The city’s Health Department will treat parts of Queens over several days this week to help reduce the mosquito population and the risk of West Nile virus.
Though no human cases of the virus have been reported this season, high mosquito populations have been found in the marsh areas of the city, which could increase due to the hot weather and wet conditions.
The treatment, which will involve the application of larvicide from low-flying helicopters, will take place on Wednesday, Aug. 5, Thursday, Aug. 6, and Friday, Aug. 7, between the hours of 6 a.m. and 7 p.m. In case of bad weather, the application will be delayed until Thursday, Aug. 6, Friday, Aug. 7, and Monday, Aug. 10, during the same hours, and could also be completed in less time than allotted.
For this application, the Health Department will use larvicides containing naturally occurring bacteria — VectoBac GS, VectoMax FG and/or VectoLex FGG. The products are all approved by the U.S. Environmental Protection Agency and the New York State Department of Environmental Conservation.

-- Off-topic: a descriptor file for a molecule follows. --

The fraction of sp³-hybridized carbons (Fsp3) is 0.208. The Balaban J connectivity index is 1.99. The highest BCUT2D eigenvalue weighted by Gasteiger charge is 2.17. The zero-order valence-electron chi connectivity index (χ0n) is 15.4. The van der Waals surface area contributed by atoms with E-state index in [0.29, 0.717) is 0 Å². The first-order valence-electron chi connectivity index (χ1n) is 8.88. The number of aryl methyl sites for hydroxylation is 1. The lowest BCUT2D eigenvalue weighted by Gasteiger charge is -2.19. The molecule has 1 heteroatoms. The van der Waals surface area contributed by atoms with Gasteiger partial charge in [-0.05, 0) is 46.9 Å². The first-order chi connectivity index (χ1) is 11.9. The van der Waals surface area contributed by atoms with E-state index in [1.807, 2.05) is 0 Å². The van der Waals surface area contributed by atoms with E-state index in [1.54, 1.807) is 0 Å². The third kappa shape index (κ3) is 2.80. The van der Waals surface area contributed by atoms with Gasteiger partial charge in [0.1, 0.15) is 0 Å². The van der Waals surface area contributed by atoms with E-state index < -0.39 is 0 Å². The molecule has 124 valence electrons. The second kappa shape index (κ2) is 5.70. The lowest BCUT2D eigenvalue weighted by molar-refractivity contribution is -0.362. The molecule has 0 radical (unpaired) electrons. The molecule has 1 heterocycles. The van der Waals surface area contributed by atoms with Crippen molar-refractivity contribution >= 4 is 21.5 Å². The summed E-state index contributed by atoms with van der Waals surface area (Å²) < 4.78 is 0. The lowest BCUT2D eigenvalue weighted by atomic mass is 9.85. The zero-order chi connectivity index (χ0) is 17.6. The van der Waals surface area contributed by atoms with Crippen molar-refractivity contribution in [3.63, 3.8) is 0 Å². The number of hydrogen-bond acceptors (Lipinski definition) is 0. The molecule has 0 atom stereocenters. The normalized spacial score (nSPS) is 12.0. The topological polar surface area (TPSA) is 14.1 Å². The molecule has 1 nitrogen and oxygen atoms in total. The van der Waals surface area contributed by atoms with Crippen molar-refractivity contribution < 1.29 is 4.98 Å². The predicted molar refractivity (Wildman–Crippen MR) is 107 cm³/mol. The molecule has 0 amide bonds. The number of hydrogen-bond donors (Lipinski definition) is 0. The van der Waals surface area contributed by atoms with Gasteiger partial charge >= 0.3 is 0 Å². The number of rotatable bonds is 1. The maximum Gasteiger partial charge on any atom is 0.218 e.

Alley Pond Park (Marsh areas inside Alley Pond Park)
Linden Hill and College Point (Marsh areas bounded by Whitestone Expressway to the east; 20th Avenue to the north; 130th Street and Ulmer Street to the west; and Ulmer Street and 28th Avenue to the south)
Edgemere and Somerville (Marsh areas bounded by Norton Basin to the east; Mott Point to the north; Grass Hassock Channel to the west; and Beach 65th Street, De Costa Avenue and Almeda Avenue to the south)